Initial Physical Constants
Physical Constants in the ScientificConstants package
The CODATA 1998 Adjustment
The following table lists the commonly-used fundamental physical constants in the ScientificConstants package:
Atomic and Nuclear
Many of the above physical constants are derived constants. To see the definition of a constant, use the ScientificConstants[GetConstant] command. For an explanation of the derivations, see the following section.
The constants c (speed_of_light_in_vacuum), mu (permeability_of_vacuum), epsilon (permittivity_of_vacuum), and Z (characteristic_impedance_of_vacuum) are exact by definition (that is, they are assigned an uncertainty of zero). See the CODATA 1998 Adjustment for details.
The uncertainty assigned to G (Newtonian_constant_of_gravitation) is approximately 12 times larger than its previous value from the 1986 adjustment. This is due to the re-evaluation of previous results and some newer work. See the CODATA 1998 Adjustment for details.
The following table lists applied physical constants in the ScientificConstants package.
The constant g (standard_acceleration_of_gravity) is exact by definition (that is, it is assigned an uncertainty of zero). See the CODATA 1998 Adjustment for details.
The following table lists less commonly-used fundamental physical constants in the ScientificConstants package.
The constant M[u] (molar_mass_constant) is exact by definition (that is, it is assigned an uncertainty of zero). See the CODATA 1998 Adjustment for details.
The values and uncertainties of the fundamental physical constants are determined experimentally. As expected, there is much multiplicity and interdependence of results.
Occasionally, the CODATA Task Group on Fundamental Constants reviews the available experimental results and theoretical constraints, and uses a statistical treatment to obtain a self-consistent set of values and uncertainties for the fundamental physical constants. This set is intended to represent our current knowledge of the values of the fundamental constants.
In the CODATA 1998 Adjustment, the result of a least-squares fitting algorithm is a set of 57 adjusted constants with associated uncertainties and correlations (that is, a covariance matrix). Most of the commonly-used fundamental physical constants are derived from a subset of the adjusted constants and some other independent or exact constants. The values and uncertainties of the derived constants are determined by a usual calculation of error analysis, using the covariance matrix.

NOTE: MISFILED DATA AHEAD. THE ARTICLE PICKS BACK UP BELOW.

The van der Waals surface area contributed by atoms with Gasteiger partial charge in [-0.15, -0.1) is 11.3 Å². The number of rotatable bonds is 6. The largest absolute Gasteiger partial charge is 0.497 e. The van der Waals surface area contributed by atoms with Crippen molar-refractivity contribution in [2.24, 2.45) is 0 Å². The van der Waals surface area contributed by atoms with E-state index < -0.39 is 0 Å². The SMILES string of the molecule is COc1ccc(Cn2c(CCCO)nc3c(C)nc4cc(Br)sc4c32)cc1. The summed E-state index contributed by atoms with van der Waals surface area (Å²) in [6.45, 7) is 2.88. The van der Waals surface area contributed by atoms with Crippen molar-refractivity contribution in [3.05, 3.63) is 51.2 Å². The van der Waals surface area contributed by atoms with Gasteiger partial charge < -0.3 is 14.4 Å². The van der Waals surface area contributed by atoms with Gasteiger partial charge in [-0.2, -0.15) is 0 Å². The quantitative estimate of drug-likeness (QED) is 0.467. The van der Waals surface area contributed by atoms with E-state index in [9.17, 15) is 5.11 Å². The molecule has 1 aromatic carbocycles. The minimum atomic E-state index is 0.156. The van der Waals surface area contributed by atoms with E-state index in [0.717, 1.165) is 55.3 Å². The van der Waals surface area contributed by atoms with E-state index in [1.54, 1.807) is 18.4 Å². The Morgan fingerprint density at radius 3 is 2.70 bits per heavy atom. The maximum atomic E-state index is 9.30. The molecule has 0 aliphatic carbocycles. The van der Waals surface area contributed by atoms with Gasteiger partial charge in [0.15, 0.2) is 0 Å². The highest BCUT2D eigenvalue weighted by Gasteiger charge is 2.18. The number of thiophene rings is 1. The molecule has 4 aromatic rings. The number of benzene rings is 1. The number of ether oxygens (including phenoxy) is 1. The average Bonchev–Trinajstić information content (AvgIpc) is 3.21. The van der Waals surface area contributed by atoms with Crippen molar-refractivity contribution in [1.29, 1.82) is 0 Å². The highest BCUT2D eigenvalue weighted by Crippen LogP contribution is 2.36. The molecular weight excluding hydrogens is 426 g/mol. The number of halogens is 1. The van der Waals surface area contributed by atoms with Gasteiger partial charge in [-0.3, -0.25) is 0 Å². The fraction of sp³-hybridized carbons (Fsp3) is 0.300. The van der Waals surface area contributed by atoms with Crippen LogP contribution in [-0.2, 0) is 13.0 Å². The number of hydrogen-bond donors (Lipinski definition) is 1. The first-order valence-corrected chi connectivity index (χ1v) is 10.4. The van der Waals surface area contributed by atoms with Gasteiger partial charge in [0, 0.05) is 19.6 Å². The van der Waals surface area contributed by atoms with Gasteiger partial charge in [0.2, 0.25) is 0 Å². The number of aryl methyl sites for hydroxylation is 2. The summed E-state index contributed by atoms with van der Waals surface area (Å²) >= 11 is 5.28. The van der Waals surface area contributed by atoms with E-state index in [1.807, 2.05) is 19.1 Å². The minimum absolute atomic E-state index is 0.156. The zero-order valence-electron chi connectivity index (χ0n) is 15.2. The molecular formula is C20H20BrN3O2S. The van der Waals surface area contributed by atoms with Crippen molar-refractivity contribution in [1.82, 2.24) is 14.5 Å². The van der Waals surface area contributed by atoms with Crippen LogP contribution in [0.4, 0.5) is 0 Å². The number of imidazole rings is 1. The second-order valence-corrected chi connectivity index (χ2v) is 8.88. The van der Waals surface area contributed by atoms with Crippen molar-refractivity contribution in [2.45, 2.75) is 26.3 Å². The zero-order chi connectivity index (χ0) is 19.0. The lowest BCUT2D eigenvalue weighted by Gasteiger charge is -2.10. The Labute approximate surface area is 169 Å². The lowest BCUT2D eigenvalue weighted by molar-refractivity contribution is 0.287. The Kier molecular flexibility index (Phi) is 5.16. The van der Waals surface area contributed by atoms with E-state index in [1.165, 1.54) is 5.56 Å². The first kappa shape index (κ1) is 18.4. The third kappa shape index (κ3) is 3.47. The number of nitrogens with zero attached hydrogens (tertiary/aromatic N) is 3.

In ScientificConstants, the 1998 CODATA results are closely reflected by defining 16 nonderived constants with the values and uncertainties of 16 of the CODATA adjusted constants. Another two nonderived constants are defined as two physical constants that are closely related to two other CODATA adjusted constants.
The following table lists the 16 CODATA adjusted constants defined in ScientificConstants.
The following table lists the two other physical constants defined in ScientificConstants that are closely related to CODATA adjusted constants.
The above two constants are closely related to the CODATA adjusted constants additive correction to theoretical a[e] and additive correction to theoretical a[mu].
Furthermore, in the ScientificErrorAnalysis package, the correlations between pairs of the above 18 constants are defined.
Similar to the CODATA 1998 Adjustment, most of the commonly-used fundamental physical constants are defined in ScientificConstants as derived constants in terms of the above 18 constants and some other independent or exact constants.
The derived constants of ScientificConstants are treated as quantities-with-error with functional dependence by the ScientificErrorAnalysis package.
For a discussion of the connections between the ScientificErrorAnalysis and ScientificConstants packages, see ScientificErrorAnalysis and ScientificConstants.
Details of Commands for Physical Constants
ScientificErrorAnalysis and ScientificConstants
Download Help Document
What kind of issue would you like to report? (Optional)